3.5 Million Americans Don’t Have Home Insurance

Posted On Wednesday, 21 April 2021 21:37

Most people who own a home have homeowner's insurance -- as many as 95 percent of homeowners, in fact. But 5% of over 86 million people still leaves millions of homeowners without proper insurance.

Moreover, many homeowners don't know how much insurance they have, or what it will cover. Surveys have shown that almost 25% of homeowners have no idea how much liability insurance they have on their home. And almost half do no shopping around or comparing rates at all. And many don't even know what their insurance actually does for them!

Why You Should Have Homeowner's Insurance

What does homeowner's insurance cover? In short, homeowner's insurance is there to help repair or replace your home (and the things in it) in case of things like fire or theft. It may also cover you if someone is injured while on your property, or if you accidentally damage another person's property (like a tree branch in your yard falling on your neighbor's car, perhaps).

How many homeowners end up filing insurance claims? About five percent, according to statistics, which is still millions of families and homeowners. The vast majority of insurance claims (close to 96%) are for property damage: wind, hail, fire, water damage, and burglary. Wind and hail are the most frequent causes of property damage, while fire being the most expensive.

The average claim for home property damage is about $13,000. Liability claims, while far less frequent, can approach $20,000 or more. In short, these are not costs you want to handle out of pocket.

Is Home Insurance Mandatory in the United States?

One reason why you should get homeowner's insurance? Because in many cases, it's required.

If you don't buy or own your home outright, you'll need a mortgage, and a mortgage lender will most likely require you have insurance for the home. If you want to refinance your home, you'll need to provide proof your home is insured before the mortgage company will follow through.

In addition, other types of insurance may be required depending on where your home is located. For example, homes built on flood plains or other high-risk flood zones will likely require flood insurance -- not just for the owner's piece of mind, but for the lender's as well.

If you don't have a home insurance policy, your lender might even buy the insurance for you and pass along the cost to you. That can be less than ideal, as having your lender provide your insurance can be more expensive than what you could find shopping around for homeowner's insurance on your own.

If, on the other hand, you own your home outright, then homeowner's insurance isn't mandatory -- it's your house, after all! But that doesn't mean going without home insurance is a good idea.

Here are some other benefits provided by homeowner's insurance:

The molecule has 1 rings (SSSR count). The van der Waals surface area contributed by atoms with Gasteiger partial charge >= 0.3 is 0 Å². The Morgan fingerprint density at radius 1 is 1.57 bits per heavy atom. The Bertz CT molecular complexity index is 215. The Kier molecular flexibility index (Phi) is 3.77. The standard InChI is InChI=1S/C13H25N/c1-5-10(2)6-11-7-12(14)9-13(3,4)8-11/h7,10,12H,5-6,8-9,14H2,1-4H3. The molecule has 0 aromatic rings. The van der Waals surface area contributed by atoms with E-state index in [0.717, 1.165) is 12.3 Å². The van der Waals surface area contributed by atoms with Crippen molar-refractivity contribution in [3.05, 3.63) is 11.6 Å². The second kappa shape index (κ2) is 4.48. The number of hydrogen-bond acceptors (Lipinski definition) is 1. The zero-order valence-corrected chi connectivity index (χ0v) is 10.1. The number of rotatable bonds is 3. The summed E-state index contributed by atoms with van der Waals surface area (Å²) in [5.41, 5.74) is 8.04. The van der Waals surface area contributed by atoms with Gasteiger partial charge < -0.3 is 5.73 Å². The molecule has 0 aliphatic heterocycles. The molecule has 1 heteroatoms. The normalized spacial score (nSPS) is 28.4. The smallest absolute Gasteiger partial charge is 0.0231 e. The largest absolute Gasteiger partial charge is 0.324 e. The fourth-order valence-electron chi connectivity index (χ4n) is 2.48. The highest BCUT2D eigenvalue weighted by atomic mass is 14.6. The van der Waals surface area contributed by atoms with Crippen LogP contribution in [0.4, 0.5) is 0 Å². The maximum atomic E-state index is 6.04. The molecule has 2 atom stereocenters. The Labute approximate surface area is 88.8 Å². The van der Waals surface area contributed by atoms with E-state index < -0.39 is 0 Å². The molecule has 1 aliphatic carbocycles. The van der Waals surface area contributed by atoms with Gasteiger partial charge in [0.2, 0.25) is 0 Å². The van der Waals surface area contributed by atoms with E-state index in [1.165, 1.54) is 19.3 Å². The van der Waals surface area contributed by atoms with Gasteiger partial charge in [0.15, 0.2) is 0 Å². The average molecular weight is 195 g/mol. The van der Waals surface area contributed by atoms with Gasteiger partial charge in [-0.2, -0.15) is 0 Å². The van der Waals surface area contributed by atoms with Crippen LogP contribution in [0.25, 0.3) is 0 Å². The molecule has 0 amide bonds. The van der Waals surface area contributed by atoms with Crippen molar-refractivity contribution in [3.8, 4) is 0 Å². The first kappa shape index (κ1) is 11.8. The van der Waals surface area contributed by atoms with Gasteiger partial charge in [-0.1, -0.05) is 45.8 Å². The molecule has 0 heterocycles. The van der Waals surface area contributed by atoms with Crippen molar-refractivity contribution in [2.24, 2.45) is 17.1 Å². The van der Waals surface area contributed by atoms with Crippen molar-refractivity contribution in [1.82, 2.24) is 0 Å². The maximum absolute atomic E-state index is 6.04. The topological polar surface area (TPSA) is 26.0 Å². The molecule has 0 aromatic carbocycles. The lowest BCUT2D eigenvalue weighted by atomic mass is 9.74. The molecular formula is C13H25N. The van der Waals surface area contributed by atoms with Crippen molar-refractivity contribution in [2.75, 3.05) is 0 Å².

• Obviously, if your home is damaged by a natural event or accident, your insurance will cover it. But a good homeowner's insurance policy will also cover attached structures like decks, sheds, garages, fences, and so on. 
  • Personal property coverage will help replace belongings that are damaged or lost. 
  • If you are found to be legally responsible for someone else being injured on your property, liability coverage will help cover things like medical bills, repair costs, and legal fees. 
  • Last but certainly not least, a good homeowner's policy will provide additional living expenses coverage, so if your house is rendered uninhabitable due to fire, flood, or other circumstances, your coverage will help you pay for hotel bills or other temporary living expenses. 

Why Some Homeowners Don't Have Home Insurance

While homeowner's insurance is almost always required for the approval of a mortgage, there are some reasons why a homeowner might be unable to get insurance.

For example, if the applicant's credit history is poor and full of non-payment or collection issues, an insurance company may decide the risk is simply too great and deny insurance based on that. Some insurance companies even look at your driving record and previously filed claims to see how risky the applicant is.

Another reason why an insurance company might deny your claim? Location. A house that's located in a high-crime area, or an area prone to natural disasters (like sinkholes, tornadoes, and the like) may prove too big a risk for some insurance companies. Also, if the home is in poor condition (due to wear, inferior materials, and so on), an insurer might decide they can't reasonably provide coverage.

Does this mean you simply have to go without homeowner's insurance? Not necessarily. If you end up having difficulty obtaining homeowner's insurance, you can ask your neighbors, your real estate agent, or an independent insurance agent and see what you can do to address the problem. You might also be able to get coverage through what's called "surplus line" insurance, which is more expensive than a regular policy, but is not subject to the same regulations governing homeowner's insurance.

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